Yasmine El Rashidi is the author of The Battle for Egypt: Dispatches from the Revolution and Chronicle of a Last Summer: A Novel of Egypt. (June 2019)

Follow Yasmine El Rashidi on Twitter: @yasminerashidi.


Growing Up in Hell

Zain Al Rafeea (center) as Zain in Capernaum


a film directed by Nadine Labaki
There is a lexicon that comes with a particular upbringing and class privilege in the Middle East, and that casts a shadow over your life when you reach a threshold of intellectual maturity or awareness. It’s not easy to admit: that what are actually street-children we grew up calling beggars, …

Writing as Fast as Reality

Ali Smith in her garden, Cambridge, England, 2005


by Ali Smith


by Ali Smith
I read the first two novels of Ali Smith’s seasonal quartet in Cairo, where long, warm, sunny days make up most of the year. In a city whose pace—a down-tempo lull—gives a sense that time is expanded, Autumn, with its meandering, time-traveling, light-footed story of a friendship between a young girl and an old man, felt exhilarating, deeply touching, even breathtaking. Winter, which is not strictly a sequel except in the seasonal sense and which revolves around a Christmas gathering at a family home in Cornwall, was fraught, overwhelming, dire. Too many people, too many egos, too many ideas, too much tension. “Ghastly” is how I have heard the season, which I have never experienced in its entirety, described—but the word “somewhat” applies to it and the temperament of the novel as well.

Toughing It Out in Cairo

Abdel Fattah el-Sisi
I observed, in myself and my friends, how inured we had become to the events of our own recent history, which were landmarked by the sites where they had occurred: this was where the Copts got trampled by army tanks; on this street corner I saw a pile of dead bodies; here supporters of Morsi opened fire on young activists; there two hundred people were killed at the hands of the police; and this was where the prosecutor general was assassinated by a car bomb. It was only as I made these mental notes that I realized how I, too, had slipped into some variation of the so-called inertia.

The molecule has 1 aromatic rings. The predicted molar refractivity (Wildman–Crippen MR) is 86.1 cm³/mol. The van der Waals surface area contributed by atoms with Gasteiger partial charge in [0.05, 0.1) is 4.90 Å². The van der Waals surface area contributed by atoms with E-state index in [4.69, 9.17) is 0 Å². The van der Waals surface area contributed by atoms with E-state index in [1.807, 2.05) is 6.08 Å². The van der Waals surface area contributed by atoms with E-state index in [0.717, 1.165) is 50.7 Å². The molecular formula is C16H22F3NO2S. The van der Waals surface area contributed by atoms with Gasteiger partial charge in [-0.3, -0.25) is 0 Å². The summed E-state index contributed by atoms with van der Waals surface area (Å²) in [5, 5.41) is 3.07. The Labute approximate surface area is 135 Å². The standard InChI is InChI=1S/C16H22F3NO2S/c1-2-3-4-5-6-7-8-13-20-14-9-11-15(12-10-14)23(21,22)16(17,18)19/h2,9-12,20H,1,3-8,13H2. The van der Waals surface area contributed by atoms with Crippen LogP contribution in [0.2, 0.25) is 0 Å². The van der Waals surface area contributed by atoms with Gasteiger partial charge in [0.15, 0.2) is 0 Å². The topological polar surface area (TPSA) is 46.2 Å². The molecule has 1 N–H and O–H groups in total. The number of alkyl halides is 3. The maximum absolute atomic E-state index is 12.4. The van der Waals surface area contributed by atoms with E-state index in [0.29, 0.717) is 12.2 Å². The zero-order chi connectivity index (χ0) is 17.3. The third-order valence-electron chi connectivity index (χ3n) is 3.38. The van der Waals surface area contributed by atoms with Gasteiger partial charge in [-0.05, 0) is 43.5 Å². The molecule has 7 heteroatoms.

Robert B. Silvers (1929–2017)

Robert B. Silvers in his office at The New York Review of Books, early 1980s
From its first issue in 1963, Robert Silvers was either co-editor with Barbara Epstein or, after her death in 2006, editor of The New York Review. Bob worked almost to the very end of his life, which would be no surprise to those who knew him well, including those who have written these brief memoirs.


Pandemic Journal, March 23–29

A running series of brief dispatches by New York Review writers documenting the coronavirus outbreak with regular updates from around the world, including Michael Greenberg in Brooklyn, Raquel Salas Rivera in San Juan, Aida Alami in Paris, Rahmane Idrissa in Niamey, Verlyn Klinkenborg in East Chatham, Tolu Ogunlesi in Lagos, Merve Emre in Oxford, Yasmine El Rashidi in Cairo, Keija Parssinen in Granville, E. Tammy Kim in Brooklyn, Adam Foulds in Toronto, Tom Bachtell in Chicago, Ivan Sršen in Zagreb, Sue Halpern in Ripton, Michael S. Roth in Middletown, Ben Mauk in Penang, Martin Filler in Southampton, Eula Biss in Evanston, Richard Ford in East Boothbay, George Weld in Brooklyn, Nilanjana Roy in New Delhi, Ursula Lindsey in Amman, Zoë Schlanger in Brooklyn, Dominique Eddé in Beirut, Lucy McKeon in Brooklyn, Yiyun Li in Princeton, Caitlin L. Chandler in Berlin, Nick Laird in Kerhonkson, Alma Guillermoprieto in Bogotá, Lucy Jakub in Northampton, Rachael Bedard in Brooklyn, Hari Kunzru in Brooklyn, Minae Mizumura in Tokyo, Jenny Uglow in Keswick, Sylvia Poggioli in Rome, and more.

‘The Jungle’: Putting the Refugee Crisis Center-Stage

Salar (Ben Turner) and Norullah (Khaled Zahabi) in The Jungle

Tellingly, some of the actors had to earn exceptions (by way of petitions) to the Trump administration’s “Muslim travel ban” in order to enter the United States to perform. That is a clue to the resonance the play has wherever it tours. The nationalities and geography depicted have come far from their original setting, in the camp at Calais, but the stories The Jungle tells are everywhere the same.

Cairo Without End

Still from Tamer El Said's In the Last Days of the City, 2016

In his quiet film In the Last Days of the City, Tamer El Said brilliantly captures a struggle I’ve had for years: how to pin down what it is about Cairo that leaves us feeling as if we exist in a no man’s land, somewhere between past and present, constantly searching, never quite there.

Egypt, Forty-One Months Later

Protestors during a lull in clashes along the Corniche near Tahrir Square, Cairo, Egypt, January 28, 2013

Dido believed fervently that anarchy was better than the despotism we had. My reservations were inherited. He had hoped I might turn out as political as he was, but I’d failed him in every way. He consumed literature voraciously, but thought writing in a country like ours to be an exercise in passivity, a luxurious musing, not a tool for change.


A Tale From Baghdad

Chirine Al-Ansary’s performance at the UNESCO World Heritage Site of the Durham Cathedral will borrow from the tales of the Thousand and One Nights, with new anecdotes and insight from the present.